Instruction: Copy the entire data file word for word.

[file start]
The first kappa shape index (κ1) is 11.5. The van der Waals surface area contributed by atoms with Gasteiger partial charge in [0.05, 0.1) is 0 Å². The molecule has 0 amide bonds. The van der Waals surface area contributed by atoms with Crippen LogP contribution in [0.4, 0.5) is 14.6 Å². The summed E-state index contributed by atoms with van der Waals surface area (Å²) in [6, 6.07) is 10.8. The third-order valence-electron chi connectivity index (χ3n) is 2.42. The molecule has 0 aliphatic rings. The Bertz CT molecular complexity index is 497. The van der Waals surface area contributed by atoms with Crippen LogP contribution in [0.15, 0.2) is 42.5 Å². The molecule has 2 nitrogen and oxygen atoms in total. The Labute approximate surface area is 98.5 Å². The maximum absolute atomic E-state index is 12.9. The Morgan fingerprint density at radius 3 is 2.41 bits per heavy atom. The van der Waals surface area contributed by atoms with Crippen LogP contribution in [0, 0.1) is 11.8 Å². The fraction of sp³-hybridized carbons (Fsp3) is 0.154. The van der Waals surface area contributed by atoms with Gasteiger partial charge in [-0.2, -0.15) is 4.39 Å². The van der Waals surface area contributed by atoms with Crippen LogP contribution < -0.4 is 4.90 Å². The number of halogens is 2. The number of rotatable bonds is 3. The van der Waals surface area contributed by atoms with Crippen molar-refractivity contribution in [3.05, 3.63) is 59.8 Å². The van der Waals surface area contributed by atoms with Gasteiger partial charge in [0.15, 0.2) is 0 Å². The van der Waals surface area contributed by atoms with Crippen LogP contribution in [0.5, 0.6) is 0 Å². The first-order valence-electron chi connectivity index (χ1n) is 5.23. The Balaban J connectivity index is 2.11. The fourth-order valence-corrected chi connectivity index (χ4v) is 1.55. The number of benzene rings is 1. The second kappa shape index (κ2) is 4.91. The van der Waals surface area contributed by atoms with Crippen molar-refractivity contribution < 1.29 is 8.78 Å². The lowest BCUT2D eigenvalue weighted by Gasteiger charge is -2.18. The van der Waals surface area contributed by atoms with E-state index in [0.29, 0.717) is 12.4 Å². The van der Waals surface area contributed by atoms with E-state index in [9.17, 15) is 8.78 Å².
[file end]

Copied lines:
The first kappa shape index (κ1) is 11.5. The van der Waals surface area contributed by atoms with Gasteiger partial charge in [0.05, 0.1) is 0 Å². The molecule has 0 amide bonds. The van der Waals surface area contributed by atoms with Crippen LogP contribution in [0.4, 0.5) is 14.6 Å². The summed E-state index contributed by atoms with van der Waals surface area (Å²) in [6, 6.07) is 10.8. The third-order valence-electron chi connectivity index (χ3n) is 2.42. The molecule has 0 aliphatic rings. The Bertz CT molecular complexity index is 497. The van der Waals surface area contributed by atoms with Crippen LogP contribution in [0.15, 0.2) is 42.5 Å². The molecule has 2 nitrogen and oxygen atoms in total. The Labute approximate surface area is 98.5 Å². The maximum absolute atomic E-state index is 12.9. The Morgan fingerprint density at radius 3 is 2.41 bits per heavy atom. The van der Waals surface area contributed by atoms with Crippen LogP contribution in [0, 0.1) is 11.8 Å². The fraction of sp³-hybridized carbons (Fsp3) is 0.154. The van der Waals surface area contributed by atoms with Gasteiger partial charge in [-0.2, -0.15) is 4.39 Å². The van der Waals surface area contributed by atoms with Crippen LogP contribution < -0.4 is 4.90 Å². The number of halogens is 2. The number of rotatable bonds is 3. The van der Waals surface area contributed by atoms with Crippen molar-refractivity contribution in [3.05, 3.63) is 59.8 Å². The van der Waals surface area contributed by atoms with Gasteiger partial charge in [0.15, 0.2) is 0 Å². The van der Waals surface area contributed by atoms with Crippen LogP contribution in [0.5, 0.6) is 0 Å². The first-order valence-electron chi connectivity index (χ1n) is 5.23. The Balaban J connectivity index is 2.11. The fourth-order valence-corrected chi connectivity index (χ4v) is 1.55. The number of benzene rings is 1. The second kappa shape index (κ2) is 4.91. The van der Waals surface area contributed by atoms with Crippen molar-refractivity contribution < 1.29 is 8.78 Å². The lowest BCUT2D eigenvalue weighted by Gasteiger charge is -2.18. The van der Waals surface area contributed by atoms with E-state index in [0.29, 0.717) is 12.4 Å². The van der Waals surface area contributed by atoms with E-state index in [9.17, 15) is 8.78 Å².